The second generation of LTE-enabled laptops is hitting the market now. These devices offer up to 20 hours of battery life, always-connected cellular data, and some much-needed performance bumps.
Make no mistake, this is a glimpse of the future of mobile computing. But it’s early days yet.
When customers ask about LTE-notebooks, you might start with the short answer: It’s as if a cellphone and a laptop had a baby. LTE notebooks run like a PC, but connect like a phone.
Then it’s time to move on to the slightly longer answer: Nearly every major player in the computer biz recently decided to take advantage of Windows 10’s ARM (Advanced RISC Machine) compatibility. So they took a Snapdragon processor, previously used only in cellphones, and popped it into an ultrabook.
The result: a laptop that connects to any LTE cellular network in the world ... sips battery power so slowly it can stay in standby mode for up to a month ... and runs a full copy of Windows 10.
Ready to roam
It doesn’t matter where your customers are when they open up a LTE-notebook such as Lenovo’s Yoga C630. Whether they’re out by the backyard pool or catching a taxi outside Heathrow, their device’s local SIM card can connect to the nearest cell tower.
The Lenovo Yoga C630’s SIM card stays connected anywhere in the world
The sheer convenience of this can hardly be measured. Just think of all the time people waste searching for a reliable Wi-Fi signal.
Asking, “Uh, excuse me, miss, what’s the Wi-Fi password here?” will soon be a thing of the past. And good riddance.
Windows 10 (mostly)
Put one of the new LTE notebooks like the ASUS NovaGo in your customer’s hands, and the first thing they’ll probably notice is the attractive and smudge-proof slate-grey case with chrome accents.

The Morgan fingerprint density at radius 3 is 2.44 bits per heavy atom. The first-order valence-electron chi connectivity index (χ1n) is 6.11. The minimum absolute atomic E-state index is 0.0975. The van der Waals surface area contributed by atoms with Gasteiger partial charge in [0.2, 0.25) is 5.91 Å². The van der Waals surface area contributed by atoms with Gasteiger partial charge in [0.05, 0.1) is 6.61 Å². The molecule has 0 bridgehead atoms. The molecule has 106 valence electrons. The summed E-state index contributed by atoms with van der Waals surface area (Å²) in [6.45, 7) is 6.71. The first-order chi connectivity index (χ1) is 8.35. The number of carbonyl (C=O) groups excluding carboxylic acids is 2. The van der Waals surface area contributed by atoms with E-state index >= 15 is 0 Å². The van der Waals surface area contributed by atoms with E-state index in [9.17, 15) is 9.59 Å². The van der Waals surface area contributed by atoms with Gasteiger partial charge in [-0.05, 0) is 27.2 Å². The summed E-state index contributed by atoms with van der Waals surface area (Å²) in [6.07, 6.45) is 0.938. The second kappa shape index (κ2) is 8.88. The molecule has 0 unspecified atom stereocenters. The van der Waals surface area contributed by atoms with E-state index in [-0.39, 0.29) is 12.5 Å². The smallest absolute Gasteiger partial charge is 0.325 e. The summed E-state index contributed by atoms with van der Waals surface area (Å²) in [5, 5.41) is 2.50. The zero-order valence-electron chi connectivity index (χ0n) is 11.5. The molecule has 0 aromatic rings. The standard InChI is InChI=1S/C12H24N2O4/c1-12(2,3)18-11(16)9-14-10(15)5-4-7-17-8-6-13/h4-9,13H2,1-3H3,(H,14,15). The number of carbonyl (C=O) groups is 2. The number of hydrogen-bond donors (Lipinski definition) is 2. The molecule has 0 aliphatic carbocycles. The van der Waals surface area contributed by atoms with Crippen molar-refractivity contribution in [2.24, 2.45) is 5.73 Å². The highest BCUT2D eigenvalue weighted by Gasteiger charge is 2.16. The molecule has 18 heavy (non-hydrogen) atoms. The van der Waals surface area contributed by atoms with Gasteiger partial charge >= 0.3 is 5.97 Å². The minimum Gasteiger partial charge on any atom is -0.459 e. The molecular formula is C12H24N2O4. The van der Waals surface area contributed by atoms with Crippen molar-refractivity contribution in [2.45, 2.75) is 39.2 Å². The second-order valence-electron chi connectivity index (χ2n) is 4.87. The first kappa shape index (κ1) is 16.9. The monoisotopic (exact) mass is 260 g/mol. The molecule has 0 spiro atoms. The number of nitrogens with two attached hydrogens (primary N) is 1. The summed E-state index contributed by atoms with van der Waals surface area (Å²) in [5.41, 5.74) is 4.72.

But the second thing they'll notice: Windows 10 seems the same as on their other computers. That’s because it is.
Win10 apps run on the ASUS NovaGo LTE notebook — up to a point
But check out the fine print. Not every Windows app will run on a Snapdragon processor. Even in Windows 10 S mode, some apps may either crash on startup or run as slowly as the proverbial drying paint.
Is that a reason to sidestep this new tech? No, not quite. But it does limit the scope of what you can do on one of these LTE notebooks. That’s worth an honest discussion with your customers before they buy.
A word about specs
That word is RAM. Sure, the new Snapdragon 850 is a drastic improvement over its much-derided predecessor, the 835. But that doesn’t give it anything close to the power of the 8th gen Intel Core i5 quad-core CPU you’d find in a standard notebook.
To stack the odds in your customer’s favor, recommend they equip LTE notebooks with extra memory — 8GB should do the trick. Also recommend an SSD drive, assuming one is available.
This new generation of LTE notebooks is small, light, convenient, and oh-so-connected. They’re worth a careful look.